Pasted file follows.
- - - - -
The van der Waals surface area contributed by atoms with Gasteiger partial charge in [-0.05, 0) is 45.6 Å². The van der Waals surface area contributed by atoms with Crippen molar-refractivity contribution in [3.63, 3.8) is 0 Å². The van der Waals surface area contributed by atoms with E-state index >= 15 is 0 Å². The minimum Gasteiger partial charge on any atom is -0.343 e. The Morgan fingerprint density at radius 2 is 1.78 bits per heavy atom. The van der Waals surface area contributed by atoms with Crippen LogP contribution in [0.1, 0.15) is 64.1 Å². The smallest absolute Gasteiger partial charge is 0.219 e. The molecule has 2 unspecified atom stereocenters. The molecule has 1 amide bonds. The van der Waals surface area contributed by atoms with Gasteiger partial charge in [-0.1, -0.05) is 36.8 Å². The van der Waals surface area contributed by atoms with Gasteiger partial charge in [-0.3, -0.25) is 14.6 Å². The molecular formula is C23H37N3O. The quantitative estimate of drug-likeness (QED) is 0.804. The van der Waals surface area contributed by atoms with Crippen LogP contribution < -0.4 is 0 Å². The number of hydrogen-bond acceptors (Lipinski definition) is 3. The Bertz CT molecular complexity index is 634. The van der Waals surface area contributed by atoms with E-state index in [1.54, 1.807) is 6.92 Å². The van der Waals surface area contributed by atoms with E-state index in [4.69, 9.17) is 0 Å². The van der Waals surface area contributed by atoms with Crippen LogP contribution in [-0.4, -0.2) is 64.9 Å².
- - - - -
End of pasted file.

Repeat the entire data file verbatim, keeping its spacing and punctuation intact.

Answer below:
The van der Waals surface area contributed by atoms with Gasteiger partial charge in [-0.05, 0) is 45.6 Å². The van der Waals surface area contributed by atoms with Crippen molar-refractivity contribution in [3.63, 3.8) is 0 Å². The van der Waals surface area contributed by atoms with E-state index >= 15 is 0 Å². The minimum Gasteiger partial charge on any atom is -0.343 e. The Morgan fingerprint density at radius 2 is 1.78 bits per heavy atom. The van der Waals surface area contributed by atoms with Crippen LogP contribution in [0.1, 0.15) is 64.1 Å². The smallest absolute Gasteiger partial charge is 0.219 e. The molecule has 2 unspecified atom stereocenters. The molecule has 1 amide bonds. The van der Waals surface area contributed by atoms with Gasteiger partial charge in [-0.1, -0.05) is 36.8 Å². The van der Waals surface area contributed by atoms with Gasteiger partial charge in [-0.3, -0.25) is 14.6 Å². The molecular formula is C23H37N3O. The quantitative estimate of drug-likeness (QED) is 0.804. The van der Waals surface area contributed by atoms with Crippen LogP contribution < -0.4 is 0 Å². The number of hydrogen-bond acceptors (Lipinski definition) is 3. The Bertz CT molecular complexity index is 634. The van der Waals surface area contributed by atoms with E-state index in [1.54, 1.807) is 6.92 Å². The van der Waals surface area contributed by atoms with E-state index in [4.69, 9.17) is 0 Å². The van der Waals surface area contributed by atoms with Crippen LogP contribution in [-0.4, -0.2) is 64.9 Å².